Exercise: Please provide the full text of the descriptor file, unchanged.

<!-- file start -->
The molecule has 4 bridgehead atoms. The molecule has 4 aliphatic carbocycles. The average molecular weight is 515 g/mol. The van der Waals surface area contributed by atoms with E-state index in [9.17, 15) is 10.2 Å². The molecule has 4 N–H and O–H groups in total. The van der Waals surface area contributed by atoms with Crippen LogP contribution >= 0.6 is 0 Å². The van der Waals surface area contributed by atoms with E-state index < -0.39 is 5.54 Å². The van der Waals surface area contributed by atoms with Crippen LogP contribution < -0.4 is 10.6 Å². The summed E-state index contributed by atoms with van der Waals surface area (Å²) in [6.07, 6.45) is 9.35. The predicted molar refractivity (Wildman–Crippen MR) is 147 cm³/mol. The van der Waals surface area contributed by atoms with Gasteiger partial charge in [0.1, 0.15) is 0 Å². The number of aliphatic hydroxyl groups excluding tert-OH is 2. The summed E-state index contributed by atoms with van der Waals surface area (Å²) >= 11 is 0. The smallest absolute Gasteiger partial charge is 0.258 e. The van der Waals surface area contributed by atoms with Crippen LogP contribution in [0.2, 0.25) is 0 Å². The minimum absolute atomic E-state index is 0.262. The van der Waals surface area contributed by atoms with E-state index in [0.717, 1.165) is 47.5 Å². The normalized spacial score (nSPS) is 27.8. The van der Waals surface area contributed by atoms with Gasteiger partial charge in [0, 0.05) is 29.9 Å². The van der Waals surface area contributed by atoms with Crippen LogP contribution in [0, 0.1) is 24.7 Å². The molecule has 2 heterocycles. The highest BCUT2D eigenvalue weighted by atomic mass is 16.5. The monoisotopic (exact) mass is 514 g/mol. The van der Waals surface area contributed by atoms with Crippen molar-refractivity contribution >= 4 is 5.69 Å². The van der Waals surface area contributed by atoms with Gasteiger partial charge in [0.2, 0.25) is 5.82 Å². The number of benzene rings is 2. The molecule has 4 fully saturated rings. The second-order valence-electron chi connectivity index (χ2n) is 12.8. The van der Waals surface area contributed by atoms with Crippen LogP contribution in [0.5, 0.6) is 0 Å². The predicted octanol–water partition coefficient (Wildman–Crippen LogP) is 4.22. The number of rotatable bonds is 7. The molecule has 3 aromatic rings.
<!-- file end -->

The molecule has 4 bridgehead atoms. The molecule has 4 aliphatic carbocycles. The average molecular weight is 515 g/mol. The van der Waals surface area contributed by atoms with E-state index in [9.17, 15) is 10.2 Å². The molecule has 4 N–H and O–H groups in total. The van der Waals surface area contributed by atoms with Crippen LogP contribution >= 0.6 is 0 Å². The van der Waals surface area contributed by atoms with E-state index < -0.39 is 5.54 Å². The van der Waals surface area contributed by atoms with Crippen LogP contribution < -0.4 is 10.6 Å². The summed E-state index contributed by atoms with van der Waals surface area (Å²) in [6.07, 6.45) is 9.35. The predicted molar refractivity (Wildman–Crippen MR) is 147 cm³/mol. The van der Waals surface area contributed by atoms with Gasteiger partial charge in [0.1, 0.15) is 0 Å². The number of aliphatic hydroxyl groups excluding tert-OH is 2. The summed E-state index contributed by atoms with van der Waals surface area (Å²) >= 11 is 0. The smallest absolute Gasteiger partial charge is 0.258 e. The van der Waals surface area contributed by atoms with Crippen LogP contribution in [0.2, 0.25) is 0 Å². The minimum absolute atomic E-state index is 0.262. The van der Waals surface area contributed by atoms with E-state index in [0.717, 1.165) is 47.5 Å². The normalized spacial score (nSPS) is 27.8. The van der Waals surface area contributed by atoms with Gasteiger partial charge in [0, 0.05) is 29.9 Å². The van der Waals surface area contributed by atoms with Crippen LogP contribution in [0, 0.1) is 24.7 Å². The molecule has 2 heterocycles. The highest BCUT2D eigenvalue weighted by atomic mass is 16.5. The monoisotopic (exact) mass is 514 g/mol. The van der Waals surface area contributed by atoms with Crippen molar-refractivity contribution >= 4 is 5.69 Å². The van der Waals surface area contributed by atoms with Gasteiger partial charge in [0.2, 0.25) is 5.82 Å². The number of benzene rings is 2. The molecule has 4 fully saturated rings. The second-order valence-electron chi connectivity index (χ2n) is 12.8. The van der Waals surface area contributed by atoms with Crippen LogP contribution in [0.5, 0.6) is 0 Å². The predicted octanol–water partition coefficient (Wildman–Crippen LogP) is 4.22. The number of rotatable bonds is 7. The molecule has 3 aromatic rings.